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Netatmo Smart Thermostat review: Not just a pretty face

Our Rating :
£149.99 from
Price when reviewed : £120
inc VAT

A gorgeous-looking thermostat that can be expanded with radiator valves, but the scheduling is fiddly to configure


  • Looks great
  • Easy to set up
  • Options for expansion


  • Scheduling is a bit complex
  • Alexa support needs work

A lot of smart thermostats can look a little ugly, much like their regular counterparts. Netatmo’s Smart Thermostat is different: it was designed with no lack of elegance by the renowned French firm Starck. The neat battery-powered thermostat looks great, and it’s the kind of device that you can display with some pride in your living room.

Netatmo Smart Thermostat: Installation

As well as looking neat, you have two options for installing the thermostat. First, you can wire the bundled receiver directly to your boiler using the provided adaptor cables. Alternatively, if you already have a wired thermostat, you can remove that from the wall and connect the thermostat unit directly to the existing cables. You still need the receiver for smart home control, as this connects to your network via Wi-Fi, but this can plug into a standard plug socket using the bundled adaptor.

The second method is easy for a DIY enthusiast and needs no new wiring. If you have to go for the first option, you’re probably best getting a professional to install your unit, as it involves using 230V mains power.

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Netatmo Smart Thermostat: Controls

The smart thermostat uses an E-Ink display, much like that in the Amazon Kindle. It displays the current temperature and the target. Tapping the top or bottom of the unit adjusts the temperature until the next scheduled change. This kind of basic control is handy, as it can be a quick way to boost internal temperatures without having to reach for your smartphone.

In its default mode, the Netatmo Smart Thermostat controls your entire home, but the recently launched Smart Radiator Valve (£70) gives you room-by-room control.

Netatmo ships each valve with plenty of adaptors, so you should just be able to screw the smart valve on to your existing TRV, and you’re good to go.

Radiator valves added into the system need to be added to a room. They can coexist with other valves for rooms with multiple radiator valves, or with the thermostat if you’d rather use the main unit for temperature monitoring.

As with the thermostat, the Smart Radiator Valves have E-Ink screens that show the current temperature. You can override this by twisting the dial to the right or left, to increase or decrease temperatures for three hours. It’s neat being able to do this, as you can quickly dial up one room’s temperature without having to heat the entire house.

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Netatmo Smart Thermostat: Features

From the Netatmo App, you get full control over the schedule you want in the house. It takes a little while to understand how scheduling works, as you don’t set temperatures; rather, you set the times you want specific profiles to apply.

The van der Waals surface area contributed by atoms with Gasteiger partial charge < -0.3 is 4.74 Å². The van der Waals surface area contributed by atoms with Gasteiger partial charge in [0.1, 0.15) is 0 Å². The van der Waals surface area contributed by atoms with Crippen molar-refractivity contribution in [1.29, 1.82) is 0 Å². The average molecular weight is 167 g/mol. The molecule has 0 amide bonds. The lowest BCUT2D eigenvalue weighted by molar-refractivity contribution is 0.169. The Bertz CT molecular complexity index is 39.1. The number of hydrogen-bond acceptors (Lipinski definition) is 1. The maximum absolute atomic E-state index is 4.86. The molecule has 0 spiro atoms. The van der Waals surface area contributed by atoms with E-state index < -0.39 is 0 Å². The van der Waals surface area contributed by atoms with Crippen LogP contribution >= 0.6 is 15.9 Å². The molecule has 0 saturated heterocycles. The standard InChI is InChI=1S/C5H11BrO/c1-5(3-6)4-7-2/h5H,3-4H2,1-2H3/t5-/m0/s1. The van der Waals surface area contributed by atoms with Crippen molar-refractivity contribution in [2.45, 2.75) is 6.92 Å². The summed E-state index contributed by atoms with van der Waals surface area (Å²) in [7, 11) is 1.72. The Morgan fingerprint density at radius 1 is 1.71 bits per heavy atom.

By default, there are three profiles: Comfort is set to 19°C, Night is set to 17°C and Eco to 16°C. Once you’ve set when each profile should appear, the neat thing is that if you adjust a profile, the temperature change is shown immediately in all schedules that use it.

However, complexity creeps in when you have Smart Radiator Valves, as you have to set the temperature for each device in each profile. Then, the schedule you set is applied to every device at once. That makes the system a little less flexible than others, as you are unable to set independent schedules for each room.

From the app, you can override any set temperature for the period that you define. And there are two special modes that set a constant temperature until they’re turned off, or the timer you set runs out.

The first mode, Away, is set to 12°C and is used when you go out. It’s a shame that geofencing isn’t built in to do this automatically, although you can create a similar feature using the excellent IFTTT channel. The second mode, Frost-guard, sets the temperature to 7°C and is there for when you leave your home but don’t want the pipes to freeze while you’re away.

Netatmo uses algorithms to track how your house warms up. Using this information, it can make sure that your boiler turns off early enough so that hot radiators don’t push the temperature past the set point.

Netatmo was the first thermostat to support Apple HomeKit for Siri, and since then the system has been upgraded to support Amazon Echo and Google Home. Annoyingly, however, Alexa can’t see or talk to Smart Radiator Valves, and can only communicate with the main thermostat. Google Home and Siri can see the individual radiator valves to give you room-by-room voice control. Control works well for supported devices across all three products, however.

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Netatmo Smart Thermostat review: Verdict

Netatmo’s Smart Thermostat is simple to set up and looks great. The ability to expand using Smart Radiator Valves is neat, too, although Netatmo’s valves are quite expensive and Alexa support isn’t there yet. The Honeywell Evohome provides a more powerful multiroom system, while the more expensive Tado is easier to configure and has powerful geolocation built in.

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